Science internship: Teens explore thrills in a physics lab
MANILA, Philippines – Some spend their summer vacations on the beach, some inside their houses watching DVDs and downloaded episodes of television series. Yet some hang out with scientists and perform experiments inside physics laboratories.
Mohammad Fadel Barambangan is an incoming senior at the Philippine Science High School (PSHS) Central Mindanao (Iligan campus). While he is still not sure what course to take in college, he finds that an internship at a physics laboratory will always be useful.
“Interested ako sa plasma physics kasi kaunti lang ang nag-study (I’m interested in Plasma Physics because only few study it),” he said.
Barambangan is among the 180 PSHS scholars taking their internship in Metro Manila as part of the annual Summer Science Internship Program (SSIP). Other partner institutions of the program are the Ateneo de Manila University and several attached agencies of the Department of Science and Technology.
Barambangan spends his day trying to operate the equipment at the plasma physics laboratory of the University of the Philippines-National Institute of Physics (UP-NIP), performing experiments and preparing slide presentations about their activities.
Other interns like Kim Faller of the PSHS Eastern Visayas campus and Anton Cabalza and Val Bonite of the main campus in Quezon City said they also have to research and collaborate for their study. But the best part, Cabalza said, is that they are able to experience what it’s like to perform experiments and use equipment and machines inside a real physics laboratory.
Lean Dasallas, a research associate at UP-NIP said, “Good exercise ito para malaman nila na ang physics ay hindi lang puro theories (This project is a good exercise for high school students to learn that physics is not just about theories.).”
“Gusto namin ipakita 'yung trabaho ng scientists sa high school, para na rin ma-correct ang misconceptions, gaya ng naka-lab coat na scientist na nakaharap sa blackboard,” Dasallas added.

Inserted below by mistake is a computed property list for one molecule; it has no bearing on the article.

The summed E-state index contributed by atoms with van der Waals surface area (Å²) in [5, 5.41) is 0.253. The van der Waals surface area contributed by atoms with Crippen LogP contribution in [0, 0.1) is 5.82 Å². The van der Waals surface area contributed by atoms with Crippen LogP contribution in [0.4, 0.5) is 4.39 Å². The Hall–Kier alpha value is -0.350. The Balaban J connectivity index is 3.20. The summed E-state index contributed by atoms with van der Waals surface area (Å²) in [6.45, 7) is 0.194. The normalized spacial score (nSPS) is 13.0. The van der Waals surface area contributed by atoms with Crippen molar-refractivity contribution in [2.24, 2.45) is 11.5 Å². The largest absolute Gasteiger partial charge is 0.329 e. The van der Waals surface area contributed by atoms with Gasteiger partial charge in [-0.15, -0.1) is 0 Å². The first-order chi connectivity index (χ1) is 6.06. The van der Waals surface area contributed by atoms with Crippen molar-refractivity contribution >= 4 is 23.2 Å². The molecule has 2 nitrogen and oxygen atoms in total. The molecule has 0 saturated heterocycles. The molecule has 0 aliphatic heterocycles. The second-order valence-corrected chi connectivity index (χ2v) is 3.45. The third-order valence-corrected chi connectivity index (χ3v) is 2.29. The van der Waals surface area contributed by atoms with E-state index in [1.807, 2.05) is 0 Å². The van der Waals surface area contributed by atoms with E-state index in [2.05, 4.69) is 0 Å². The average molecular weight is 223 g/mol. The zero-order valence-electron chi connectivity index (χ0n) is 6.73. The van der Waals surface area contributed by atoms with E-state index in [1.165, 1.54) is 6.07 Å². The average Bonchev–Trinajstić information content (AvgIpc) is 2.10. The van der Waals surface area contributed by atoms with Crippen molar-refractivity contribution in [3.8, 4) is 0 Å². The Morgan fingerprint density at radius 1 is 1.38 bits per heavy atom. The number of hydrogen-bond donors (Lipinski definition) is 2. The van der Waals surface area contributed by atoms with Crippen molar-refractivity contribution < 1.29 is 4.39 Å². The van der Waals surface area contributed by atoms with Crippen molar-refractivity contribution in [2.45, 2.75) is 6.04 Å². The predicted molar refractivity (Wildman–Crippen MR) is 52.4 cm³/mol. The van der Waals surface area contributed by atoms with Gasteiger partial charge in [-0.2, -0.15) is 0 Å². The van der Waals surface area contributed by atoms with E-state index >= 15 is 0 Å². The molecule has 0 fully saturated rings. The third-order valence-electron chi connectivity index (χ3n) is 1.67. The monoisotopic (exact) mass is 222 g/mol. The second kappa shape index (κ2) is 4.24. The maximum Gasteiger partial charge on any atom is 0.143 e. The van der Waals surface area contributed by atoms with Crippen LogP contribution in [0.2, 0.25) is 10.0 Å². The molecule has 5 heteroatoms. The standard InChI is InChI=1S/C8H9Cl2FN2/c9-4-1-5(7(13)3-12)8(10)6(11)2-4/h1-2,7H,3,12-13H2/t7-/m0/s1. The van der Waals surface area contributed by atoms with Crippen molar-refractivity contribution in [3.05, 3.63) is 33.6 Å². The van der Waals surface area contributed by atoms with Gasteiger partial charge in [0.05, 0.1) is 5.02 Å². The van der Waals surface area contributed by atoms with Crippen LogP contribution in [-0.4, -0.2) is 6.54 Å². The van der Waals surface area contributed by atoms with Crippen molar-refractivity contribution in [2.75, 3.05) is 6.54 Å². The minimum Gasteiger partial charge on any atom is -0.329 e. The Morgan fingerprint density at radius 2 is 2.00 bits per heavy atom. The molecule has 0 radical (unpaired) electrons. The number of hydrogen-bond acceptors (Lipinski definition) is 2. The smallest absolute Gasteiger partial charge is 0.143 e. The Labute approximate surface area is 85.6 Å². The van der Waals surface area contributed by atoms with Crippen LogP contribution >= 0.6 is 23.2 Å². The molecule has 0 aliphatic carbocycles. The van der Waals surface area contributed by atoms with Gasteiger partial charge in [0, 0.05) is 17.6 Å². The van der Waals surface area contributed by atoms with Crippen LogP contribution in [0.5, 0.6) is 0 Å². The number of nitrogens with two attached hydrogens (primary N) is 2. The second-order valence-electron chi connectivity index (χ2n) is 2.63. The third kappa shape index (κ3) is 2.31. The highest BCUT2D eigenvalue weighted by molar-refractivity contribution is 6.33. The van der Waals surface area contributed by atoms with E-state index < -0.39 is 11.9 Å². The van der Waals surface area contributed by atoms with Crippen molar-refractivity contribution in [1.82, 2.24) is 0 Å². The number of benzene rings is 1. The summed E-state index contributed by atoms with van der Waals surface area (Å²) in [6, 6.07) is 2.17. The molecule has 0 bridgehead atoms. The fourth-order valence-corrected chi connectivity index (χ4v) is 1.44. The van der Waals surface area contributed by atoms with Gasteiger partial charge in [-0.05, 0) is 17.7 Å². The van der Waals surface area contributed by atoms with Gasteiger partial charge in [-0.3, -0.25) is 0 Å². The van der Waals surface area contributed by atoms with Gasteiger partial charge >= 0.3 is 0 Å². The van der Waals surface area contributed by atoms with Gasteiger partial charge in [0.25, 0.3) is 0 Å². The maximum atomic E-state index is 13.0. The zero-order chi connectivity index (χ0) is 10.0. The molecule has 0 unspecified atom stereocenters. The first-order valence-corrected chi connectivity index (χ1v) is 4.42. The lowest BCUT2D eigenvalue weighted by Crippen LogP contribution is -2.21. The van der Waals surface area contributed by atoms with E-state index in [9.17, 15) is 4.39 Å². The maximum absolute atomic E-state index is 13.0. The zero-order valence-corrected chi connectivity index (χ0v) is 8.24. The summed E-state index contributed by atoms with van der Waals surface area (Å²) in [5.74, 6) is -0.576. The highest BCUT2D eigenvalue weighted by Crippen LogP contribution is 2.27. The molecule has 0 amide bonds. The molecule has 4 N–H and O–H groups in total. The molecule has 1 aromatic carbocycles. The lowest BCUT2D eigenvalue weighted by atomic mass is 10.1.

(We wanted to show the high school students what scientists do, to correct their misconceptions, like those stereotypical scientists in lab coats standing in front of a blackboard.)
PSHS scholars are asked to join a specific laboratory and complete a 120-hour internship. They are given a sneak preview of what it’s like to study optics, structure and dynamics, instrumentation, semiconductors, photonics, and theoretical physics. All of them work under the supervision of a senior scientist, including one of the latest awardees of the Ten Outstanding Women in National Service (TOWNS), Dr Maricor Soriano.
Dr Perry Esguerra of the Theoretical Physics Group says some of his previous interns from Mindanao got a taste of what it’s like to present their study on the toppling of dominoes during the October 2013 conference of the Samahang Pisika ng Visayas at Mindanao. (Title of the study: "Mechanics of toppling dominoes on a descending inclined plane." Authors: Sevilla, Christopher Gerard R; Jocel B. Bartolay; Jose Perico H. Esguerra)
This year, Esguerra intends to submit for review to an international scientific journal another study performed by his former interns .
SSIP at UP-NIP is on its third year. The National Research Council of the Philippines (NRCP) has also given financial support for the program. Desalles said that while UP-NIP and PSHS system had signed a memorandum of agreement in 2013, this was the first time that they were also able to get support from the NRCP.
He also said that SSIP is a way of encouraging high school students to study and eventually take a career in science.
Latest data from the Commission on Higher Education show that for the academic year 2011-2012, only 1% of the total number of enrollees in college take courses in natural sciences, including physics. Most of them go to business administration and related degrees.
Source: Commission on Higher Education
Dasallas said that after the program, they hope that these high school students would come back to their lab – as their own students. – Rappler.com